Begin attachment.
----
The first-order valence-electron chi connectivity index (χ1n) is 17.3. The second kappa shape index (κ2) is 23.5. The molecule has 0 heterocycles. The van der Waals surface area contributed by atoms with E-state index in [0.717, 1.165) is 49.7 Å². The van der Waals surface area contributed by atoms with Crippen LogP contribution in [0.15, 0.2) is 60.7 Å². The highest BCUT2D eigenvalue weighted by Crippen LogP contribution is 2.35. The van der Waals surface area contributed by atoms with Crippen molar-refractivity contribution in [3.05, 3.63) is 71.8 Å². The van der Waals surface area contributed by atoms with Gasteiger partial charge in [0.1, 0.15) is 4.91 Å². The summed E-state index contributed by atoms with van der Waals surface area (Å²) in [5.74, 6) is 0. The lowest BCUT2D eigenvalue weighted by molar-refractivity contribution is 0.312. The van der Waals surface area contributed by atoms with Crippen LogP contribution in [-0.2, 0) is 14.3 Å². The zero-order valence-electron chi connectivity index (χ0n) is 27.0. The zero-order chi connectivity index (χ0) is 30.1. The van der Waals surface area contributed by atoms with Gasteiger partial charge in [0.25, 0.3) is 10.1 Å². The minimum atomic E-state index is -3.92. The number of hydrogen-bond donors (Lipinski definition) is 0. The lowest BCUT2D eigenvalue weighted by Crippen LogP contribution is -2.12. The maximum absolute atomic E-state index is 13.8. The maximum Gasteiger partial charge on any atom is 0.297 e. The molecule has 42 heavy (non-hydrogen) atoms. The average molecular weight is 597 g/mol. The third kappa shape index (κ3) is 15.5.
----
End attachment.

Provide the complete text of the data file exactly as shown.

The first-order valence-electron chi connectivity index (χ1n) is 17.3. The second kappa shape index (κ2) is 23.5. The molecule has 0 heterocycles. The van der Waals surface area contributed by atoms with E-state index in [0.717, 1.165) is 49.7 Å². The van der Waals surface area contributed by atoms with Crippen LogP contribution in [0.15, 0.2) is 60.7 Å². The highest BCUT2D eigenvalue weighted by Crippen LogP contribution is 2.35. The van der Waals surface area contributed by atoms with Crippen molar-refractivity contribution in [3.05, 3.63) is 71.8 Å². The van der Waals surface area contributed by atoms with Gasteiger partial charge in [0.1, 0.15) is 4.91 Å². The summed E-state index contributed by atoms with van der Waals surface area (Å²) in [5.74, 6) is 0. The lowest BCUT2D eigenvalue weighted by molar-refractivity contribution is 0.312. The van der Waals surface area contributed by atoms with Crippen LogP contribution in [-0.2, 0) is 14.3 Å². The zero-order valence-electron chi connectivity index (χ0n) is 27.0. The zero-order chi connectivity index (χ0) is 30.1. The van der Waals surface area contributed by atoms with Gasteiger partial charge in [0.25, 0.3) is 10.1 Å². The minimum atomic E-state index is -3.92. The number of hydrogen-bond donors (Lipinski definition) is 0. The lowest BCUT2D eigenvalue weighted by Crippen LogP contribution is -2.12. The maximum absolute atomic E-state index is 13.8. The maximum Gasteiger partial charge on any atom is 0.297 e. The molecule has 42 heavy (non-hydrogen) atoms. The average molecular weight is 597 g/mol. The third kappa shape index (κ3) is 15.5.